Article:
A. Seaweeds as an underexploited bioresource

Seaweeds have been used as a food in Asian countries, especially in China, Japan, and Korea, since ancient times (Chapman and Chapman, 1980; Indegaard and Minsaas, 1991; Nisizawa et al., 1987). In Western European countries, seaweeds are mainly used in the pharmaceutical, food, and cosmetics industry as a source of hydrocolloids (Indegaard and Ostgaard, 1991; Juanes and Borja, 1991). Around 16 million tons of seaweeds (fresh weight basis) and other marine plants are annually produced or collected with an estimated value of 5575 million euros (FAO, 2007) worldwide; at the same time, seaweeds are currently considered as an underexploited natural resource (Cardozo et al., 2007; Khan et al. , 2009). Moreover, seaweeds are a potential source of new biologically active substances and essential nutrients for human nutrition (MacArtain et al., 2007; Smit, 2004). Therefore, systematic studies on nutrition and health protection of specific marine algae consumed in Europe (Denis et al., 2010) and other countries are currently developed to provide the consumer with nutritional recommendations on a scientific base. These studies will also contribute to the economic exploitation of seaweeds.

B. Nutritional assessment of seaweeds

Brown and red seaweeds possess a good nutritional value and can be an alternative source of proteins, minerals, and vitamins (Jimenez-Escrig and Cambrodon, 1999; Plaza et al., 2008; Ruperez and Saura-Calixto, 2001). Oil content is generally low but contains a great amount of essential fatty acids (Gomez-Ordonez et al., 2010; Ruperez and Saura-Calixto, 2001; Sanchez-Machado et al., 2004).

Biochemical and nutritional aspects of seaweed proteins have been reported. Enzymatic degradation of algal fibers could be attempted to improve protein digestibility (Fleurence, 1999) and also to prepare bioactive peptides. A great deal of interest has been developed nowadays to isolate antihypertensive bioactive peptides, which act as angiotensin-con-verting enzyme (ACE) inhibitors because of their numerous health beneficial effects (Wijesekara and Kim, 2010).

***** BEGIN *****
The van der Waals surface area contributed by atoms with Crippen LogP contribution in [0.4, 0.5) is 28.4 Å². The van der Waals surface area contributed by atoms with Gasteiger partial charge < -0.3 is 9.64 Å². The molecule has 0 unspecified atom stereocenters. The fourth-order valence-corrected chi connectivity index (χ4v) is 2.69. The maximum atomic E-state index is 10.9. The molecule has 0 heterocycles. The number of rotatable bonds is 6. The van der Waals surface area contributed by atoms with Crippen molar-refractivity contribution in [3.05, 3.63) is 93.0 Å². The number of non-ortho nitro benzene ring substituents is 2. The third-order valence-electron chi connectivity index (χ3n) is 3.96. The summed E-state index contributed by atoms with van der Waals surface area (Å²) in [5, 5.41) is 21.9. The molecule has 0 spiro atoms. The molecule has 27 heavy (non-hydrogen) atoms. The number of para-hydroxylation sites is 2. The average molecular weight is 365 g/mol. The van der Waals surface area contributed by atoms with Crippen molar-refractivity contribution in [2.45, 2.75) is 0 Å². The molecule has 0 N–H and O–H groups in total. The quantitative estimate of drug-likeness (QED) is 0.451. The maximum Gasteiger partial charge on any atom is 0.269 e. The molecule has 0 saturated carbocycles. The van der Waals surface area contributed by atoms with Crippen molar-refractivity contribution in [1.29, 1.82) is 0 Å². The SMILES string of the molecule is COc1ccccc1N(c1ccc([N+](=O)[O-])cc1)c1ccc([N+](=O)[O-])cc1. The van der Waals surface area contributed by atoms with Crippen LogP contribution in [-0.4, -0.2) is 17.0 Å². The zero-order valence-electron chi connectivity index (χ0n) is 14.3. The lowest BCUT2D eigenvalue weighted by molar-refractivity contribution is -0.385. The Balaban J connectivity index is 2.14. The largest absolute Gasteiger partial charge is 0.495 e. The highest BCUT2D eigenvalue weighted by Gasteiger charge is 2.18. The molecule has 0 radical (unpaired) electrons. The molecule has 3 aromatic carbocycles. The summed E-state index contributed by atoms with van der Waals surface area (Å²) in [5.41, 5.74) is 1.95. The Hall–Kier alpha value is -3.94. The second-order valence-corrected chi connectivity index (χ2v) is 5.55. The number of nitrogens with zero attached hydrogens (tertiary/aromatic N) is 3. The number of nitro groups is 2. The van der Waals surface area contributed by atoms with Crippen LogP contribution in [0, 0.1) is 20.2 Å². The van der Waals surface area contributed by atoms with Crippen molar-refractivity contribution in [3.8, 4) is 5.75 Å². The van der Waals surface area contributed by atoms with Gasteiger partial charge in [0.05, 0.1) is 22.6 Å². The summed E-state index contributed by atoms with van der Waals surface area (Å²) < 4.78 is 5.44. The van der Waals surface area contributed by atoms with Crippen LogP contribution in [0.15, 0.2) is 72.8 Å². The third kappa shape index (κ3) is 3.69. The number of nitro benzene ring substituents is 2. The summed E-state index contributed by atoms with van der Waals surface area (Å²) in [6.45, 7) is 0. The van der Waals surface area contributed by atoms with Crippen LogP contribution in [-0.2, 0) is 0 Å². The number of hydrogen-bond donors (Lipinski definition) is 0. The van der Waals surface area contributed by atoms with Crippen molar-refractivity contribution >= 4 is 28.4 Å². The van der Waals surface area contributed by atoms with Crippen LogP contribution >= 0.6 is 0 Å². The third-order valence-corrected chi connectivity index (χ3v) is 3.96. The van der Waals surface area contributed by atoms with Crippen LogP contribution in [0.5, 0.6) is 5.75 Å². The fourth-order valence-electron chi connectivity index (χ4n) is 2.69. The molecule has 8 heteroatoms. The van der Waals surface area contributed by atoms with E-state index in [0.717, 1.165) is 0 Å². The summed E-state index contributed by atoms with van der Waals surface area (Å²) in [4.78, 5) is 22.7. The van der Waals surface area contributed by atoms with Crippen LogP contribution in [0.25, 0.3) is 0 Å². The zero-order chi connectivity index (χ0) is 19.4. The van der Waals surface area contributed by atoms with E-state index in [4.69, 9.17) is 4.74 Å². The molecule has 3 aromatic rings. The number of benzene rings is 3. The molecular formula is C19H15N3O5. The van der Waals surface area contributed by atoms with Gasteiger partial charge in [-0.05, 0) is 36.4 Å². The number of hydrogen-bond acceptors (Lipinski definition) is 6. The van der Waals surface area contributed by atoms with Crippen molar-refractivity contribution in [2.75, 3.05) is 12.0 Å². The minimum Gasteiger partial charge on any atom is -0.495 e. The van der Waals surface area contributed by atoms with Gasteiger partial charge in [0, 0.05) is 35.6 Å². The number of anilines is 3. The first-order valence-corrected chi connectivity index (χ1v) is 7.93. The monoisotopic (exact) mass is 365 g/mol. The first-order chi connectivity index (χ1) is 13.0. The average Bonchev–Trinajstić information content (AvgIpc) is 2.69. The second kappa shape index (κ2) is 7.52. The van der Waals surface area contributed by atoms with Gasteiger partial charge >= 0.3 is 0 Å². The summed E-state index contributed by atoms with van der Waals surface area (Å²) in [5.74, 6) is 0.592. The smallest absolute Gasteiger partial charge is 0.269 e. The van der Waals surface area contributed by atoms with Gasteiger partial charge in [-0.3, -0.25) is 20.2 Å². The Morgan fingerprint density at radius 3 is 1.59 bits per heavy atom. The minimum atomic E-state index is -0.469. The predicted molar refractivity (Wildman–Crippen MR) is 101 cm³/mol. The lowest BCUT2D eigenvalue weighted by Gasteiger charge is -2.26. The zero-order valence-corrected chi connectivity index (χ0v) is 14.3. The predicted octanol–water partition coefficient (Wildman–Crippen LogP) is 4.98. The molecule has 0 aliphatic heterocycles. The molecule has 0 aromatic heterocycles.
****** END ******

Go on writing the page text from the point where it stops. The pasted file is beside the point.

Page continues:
Minerals are attributed to different ions associated with the charged polysaccharides of seaweeds. Seaweeds contain sulfate, representing different percentages of the ashes (Gómez-Ordónez et al., 2010; Rupeerez and Saura-Calixto, 2001). Sulfate anion is derived from homo- or heteropoly-saccharides in brown algae or from galactans in red ones. Sulfate seems to be a typical component of marine algal polysaccharides, related to high salt concentration in the environment and with specific functions in ionic regulation. Such sulfated mucilages are not found in land plants. Mineral bioavailability depends on the linkage type between polysaccharide and mineral and also on polysaccharide digestibility (Gomez-Ordonez et al., 2010). Typically, there is a strong positive correlation between sulfate content and biological activity of polysaccharides from seaweeds (Jiao et al., 2011).

Besides, seaweeds are considered an excellent source of dietary fiber with a high proportion of soluble to total dietary fiber (Gomez-Ordonez et al., 2010; Jimenez-Escrig and Sanchez-Muniz, 2000; Ruperez and Saura-Calixto, 2001). Dietary fiber in seaweeds is mainly composed of indigestible sulfated polysaccharides (Gomez-Ordonez et al., 2010; Ruperez et al., 2002), which are resistant to human digestive enzymes (Ruperez and Toledano, 2003). Several storage and structural polysaccharides commonly found in brown and red seaweeds are laminaran, alginate, fucan, carrageenan, and agar (Gomez-Ordonez et al., 2010; Ruperez et al., 2002). Alginates from brown seaweeds are traditionally used as hydrocolloids, while fucans are most interesting because of their biological activity (Rioux et al., 2007). Fucans from brown seaweeds are by-products in the preparation of alginates for the food and cosmetic industries (Boisson-Vidal et al., 1995). Different biological activities and potential health benefits of sulfated polysaccharides derived from marine algae have been reviewed recently ( Jiao et al., 2011; Wijesekara et al., 2011).

Seaweeds have to survive in a highly competitive environment subjected to light fluctuation, oxygen exposure, dehydration process, etc.; therefore, they develop defense strategies in different metabolic pathways. Thus marine organisms are rich sources of structurally diverse bioactive minor compounds such as carotenoids, polyphenols, minerals, vitamins, and fatty acids (Cardozo et al., 2007). Besides, they possess other major compounds such as complex carbohydrates and protein, from which bioactive sulfated polysaccharides and peptides can be isolated.

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